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Earth Idle Science

Meet the Saber-Toothed Squirrel 59

Posted by samzenpus
from the we're-going-to-need-a-bigger-acorn dept.
sciencehabit writes "Researchers have discovered the fossil remains of a 94-million-year-old squirrel-like critter with a long, narrow snout and a pair of curved saber-fangs that it would have likely used to pierce its insect prey. The creature, pieced together from skull fragments unearthed in Argentina and dubbed Cronopio dentiacutus, was not ancestral to us or any living mammal. Instead, it belonged to an extinct group called dryolestoids, a cadre of fuzzy mammals that scurried about in the shadow of long-necked dinosaurs."
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Meet the Saber-Toothed Squirrel

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  • by camperdave (969942) on Thursday November 03, 2011 @08:18PM (#37942566) Journal
    Did they find it clutching a fossilized acorn?
  • I'll bet this one didn't "scurry about". Probably the dinosaurs scurried away whenever it came out of its den looking hungry.

  • by Mister Transistor (259842) on Thursday November 03, 2011 @08:20PM (#37942592) Journal

    Yes, it's called a Jackalope - did it have antlers, too?

    • by Loligo (12021)

      Such a dumb name. Anyone that's ever seen one knows they're clearly jackadeer.

  • by Anonymous Coward

    There's no more or less relation to squirrels than any other modern rodent-like mammal. This isn't science, it's marketing.

    • by Anonymous Coward

      Indeed. And if the artist's rendition is anything to go by (which it probably isn't) it looks more like a shrew than a squirrel.

    • Tsk! We don't know the genetic distance between this species and squirrels, all you can say is that squirrels aren't direct ancestors and therefore the genetic distance can't be any less than that between squirrels and the common ancestor of all modern rodentia. It can certainly be smaller than the genetic distance between squirrels and rodent-like animals that provably have a TMRCA of comparable age - mammals were quite diverse 94 million yeas ago and this new species may well be from a sub-branch off the

  • by buanzo (542591)
    Argentina! Argentina! Argentina! Argentina! Couldn't help it. Sorry guys. Live long and prosper.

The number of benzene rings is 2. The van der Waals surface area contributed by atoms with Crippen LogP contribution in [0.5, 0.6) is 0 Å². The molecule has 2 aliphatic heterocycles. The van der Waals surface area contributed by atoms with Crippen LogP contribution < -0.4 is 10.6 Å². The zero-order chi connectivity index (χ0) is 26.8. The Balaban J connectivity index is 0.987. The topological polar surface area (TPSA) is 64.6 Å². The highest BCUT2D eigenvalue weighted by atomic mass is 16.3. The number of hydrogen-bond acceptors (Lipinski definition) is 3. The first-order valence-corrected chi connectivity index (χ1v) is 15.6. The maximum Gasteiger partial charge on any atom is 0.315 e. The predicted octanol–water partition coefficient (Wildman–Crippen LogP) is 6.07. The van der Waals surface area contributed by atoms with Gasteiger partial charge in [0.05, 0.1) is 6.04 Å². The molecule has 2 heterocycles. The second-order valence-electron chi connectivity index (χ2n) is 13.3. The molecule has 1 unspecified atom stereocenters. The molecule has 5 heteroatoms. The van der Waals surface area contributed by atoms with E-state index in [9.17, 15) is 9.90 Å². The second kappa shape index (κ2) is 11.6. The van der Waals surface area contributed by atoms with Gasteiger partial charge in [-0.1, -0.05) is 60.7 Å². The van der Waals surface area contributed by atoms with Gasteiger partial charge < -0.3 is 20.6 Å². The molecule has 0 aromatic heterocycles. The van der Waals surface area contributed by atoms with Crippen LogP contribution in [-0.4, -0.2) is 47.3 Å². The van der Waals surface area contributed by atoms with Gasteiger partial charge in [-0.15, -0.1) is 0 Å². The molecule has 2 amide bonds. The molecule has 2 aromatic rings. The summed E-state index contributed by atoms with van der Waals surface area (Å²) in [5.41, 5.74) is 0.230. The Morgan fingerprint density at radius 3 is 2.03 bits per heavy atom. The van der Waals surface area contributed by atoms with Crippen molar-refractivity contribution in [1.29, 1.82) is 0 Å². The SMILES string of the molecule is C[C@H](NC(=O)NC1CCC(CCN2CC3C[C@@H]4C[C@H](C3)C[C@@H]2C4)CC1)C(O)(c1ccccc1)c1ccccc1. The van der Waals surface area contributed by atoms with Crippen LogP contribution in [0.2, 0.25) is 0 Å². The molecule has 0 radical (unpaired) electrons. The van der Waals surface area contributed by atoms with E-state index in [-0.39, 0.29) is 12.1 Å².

• And of course the K govt will say its only 8 yrs old, not 94M, and they are responsible for finding it....
  • looks like a weasel with ever so slightly longer teeth

    • by jc42 (318812)

      Yeah; a quick google shows that it's classified in the extinct superorder Dryolestoidea, which has an unclear relationship to modern mammals. It certainly wasn't a rodent, which are in the Euarchontoglires superorder. The rodents themselves split off from that branch a few tens of millions of years later.

      This sort of bizarre misclasification, apparently for the thrill of being able to write "sabre-toothed squirrel", doesn't exactly give a lot of credibility to the article's author.

      The most appropria

      • by jd (1658)

        It's unclear and therefore the superorder (which is morphic, not genetic, and therefore almost certainly wrong -- traditional classifications tend not to hold up under genetic scrutiny) is immaterial.

        Second, it's on here because it's a discovery of a new species. That's a particularly interesting part of science. Linking it with squirrels was no worse a travesty than chaos mathematicians linking storms and butterflies, and certainly no worse than plasma physicists talking of sausage instabilities. Nobody is

        • Nobody said it was a travesty. I just think it's weird and couldn't understand the logical reasoning behind the article's catchy title.

          • by jd (1658)

            The logic is easy. Nobody reads the Firehose, so only catchy titles ever get spotted, and even fewer submit stories in the first place. (It's complex. Or, in some cases, wholly imaginary.)

  • An extinct giant short-faced bear [bbc.co.uk] that went extinct 5 million years ago would have put up a decent fight against Secret Squirrel here. "Our analyses show that it had the most powerful bite of any known terrestrial mammal determined thus far," Dr Wroe told BBC Nature.

    • The North American giant short-faced bear, Arctodus simus, was actually larger, from what I've gathered, and went extinct only 11kya. Maybe it couldn't have bit through a fire hydrant but a 3.5k lb bear 6 ft high at the snout is crazy enough for me.

      • by jd (1658)

        Biting through fire hydrants is terrible, though. You've got to think of the dogs!

        Ok, seriously, yes. I wouldn't have wanted to have met any of the ancient bears. Even the European Cave bear was lethal and psychotic. Nothing after that point matters, unless you're into making slasher horror films and want to make them biologically correct.

  • When do we get this little critter be a pet for one of the humans on the show Terra Nova, or do the idiot science advisers have no clue that mammals even existed 85 million years ago...

    The forests should be chock full of little mammals scurrying about here and there.

    No, they just want top show us the cool and awesome dinosaurs.

    • by Coren22 (1625475)

      That would be because Terra Nova shows on Fox, and Fox has nothing to do with science :)

  • ... as a mount in Everquest 2. Have to buy it off the Station Market though.

    Yes, it's saber tooth and will pull out an acorn to chew on.

  • On reading about this thing, I can't help but imagine a squirrel yelling "BERSERKER CLAW!" as it tears some hapless creature apart.

You can tell how far we have to go, when FORTRAN is the language of supercomputers. -- Steven Feiner

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